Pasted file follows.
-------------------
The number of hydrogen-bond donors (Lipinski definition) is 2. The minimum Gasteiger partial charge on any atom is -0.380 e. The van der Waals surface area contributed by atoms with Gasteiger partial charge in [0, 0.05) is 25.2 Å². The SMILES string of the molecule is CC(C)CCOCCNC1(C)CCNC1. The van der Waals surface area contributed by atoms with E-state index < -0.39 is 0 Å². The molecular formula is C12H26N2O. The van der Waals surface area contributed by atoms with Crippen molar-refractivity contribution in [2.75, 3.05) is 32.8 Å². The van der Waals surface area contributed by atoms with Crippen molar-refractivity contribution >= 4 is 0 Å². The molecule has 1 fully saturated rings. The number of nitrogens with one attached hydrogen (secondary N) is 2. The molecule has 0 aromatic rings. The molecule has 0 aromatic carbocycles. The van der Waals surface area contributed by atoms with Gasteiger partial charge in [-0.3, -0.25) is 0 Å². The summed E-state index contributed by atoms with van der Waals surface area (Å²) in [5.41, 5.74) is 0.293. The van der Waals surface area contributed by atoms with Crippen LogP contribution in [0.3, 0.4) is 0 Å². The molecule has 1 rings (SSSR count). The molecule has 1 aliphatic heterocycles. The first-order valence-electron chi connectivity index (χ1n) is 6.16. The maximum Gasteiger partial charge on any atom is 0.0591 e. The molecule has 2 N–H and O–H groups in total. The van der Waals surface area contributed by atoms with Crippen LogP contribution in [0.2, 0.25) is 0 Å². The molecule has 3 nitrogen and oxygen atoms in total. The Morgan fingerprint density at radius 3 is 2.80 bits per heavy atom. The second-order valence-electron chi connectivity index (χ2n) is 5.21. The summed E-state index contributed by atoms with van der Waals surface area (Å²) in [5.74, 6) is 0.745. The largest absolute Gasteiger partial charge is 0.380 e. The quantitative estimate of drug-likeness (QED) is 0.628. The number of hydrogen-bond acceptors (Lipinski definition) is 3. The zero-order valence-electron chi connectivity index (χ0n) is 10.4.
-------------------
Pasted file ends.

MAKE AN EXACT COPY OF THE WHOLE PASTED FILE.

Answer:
The number of hydrogen-bond donors (Lipinski definition) is 2. The minimum Gasteiger partial charge on any atom is -0.380 e. The van der Waals surface area contributed by atoms with Gasteiger partial charge in [0, 0.05) is 25.2 Å². The SMILES string of the molecule is CC(C)CCOCCNC1(C)CCNC1. The van der Waals surface area contributed by atoms with E-state index < -0.39 is 0 Å². The molecular formula is C12H26N2O. The van der Waals surface area contributed by atoms with Crippen molar-refractivity contribution in [2.75, 3.05) is 32.8 Å². The van der Waals surface area contributed by atoms with Crippen molar-refractivity contribution >= 4 is 0 Å². The molecule has 1 fully saturated rings. The number of nitrogens with one attached hydrogen (secondary N) is 2. The molecule has 0 aromatic rings. The molecule has 0 aromatic carbocycles. The van der Waals surface area contributed by atoms with Gasteiger partial charge in [-0.3, -0.25) is 0 Å². The summed E-state index contributed by atoms with van der Waals surface area (Å²) in [5.41, 5.74) is 0.293. The van der Waals surface area contributed by atoms with Crippen LogP contribution in [0.3, 0.4) is 0 Å². The molecule has 1 rings (SSSR count). The molecule has 1 aliphatic heterocycles. The first-order valence-electron chi connectivity index (χ1n) is 6.16. The maximum Gasteiger partial charge on any atom is 0.0591 e. The molecule has 2 N–H and O–H groups in total. The van der Waals surface area contributed by atoms with Crippen LogP contribution in [0.2, 0.25) is 0 Å². The molecule has 3 nitrogen and oxygen atoms in total. The Morgan fingerprint density at radius 3 is 2.80 bits per heavy atom. The second-order valence-electron chi connectivity index (χ2n) is 5.21. The summed E-state index contributed by atoms with van der Waals surface area (Å²) in [5.74, 6) is 0.745. The largest absolute Gasteiger partial charge is 0.380 e. The quantitative estimate of drug-likeness (QED) is 0.628. The number of hydrogen-bond acceptors (Lipinski definition) is 3. The zero-order valence-electron chi connectivity index (χ0n) is 10.4.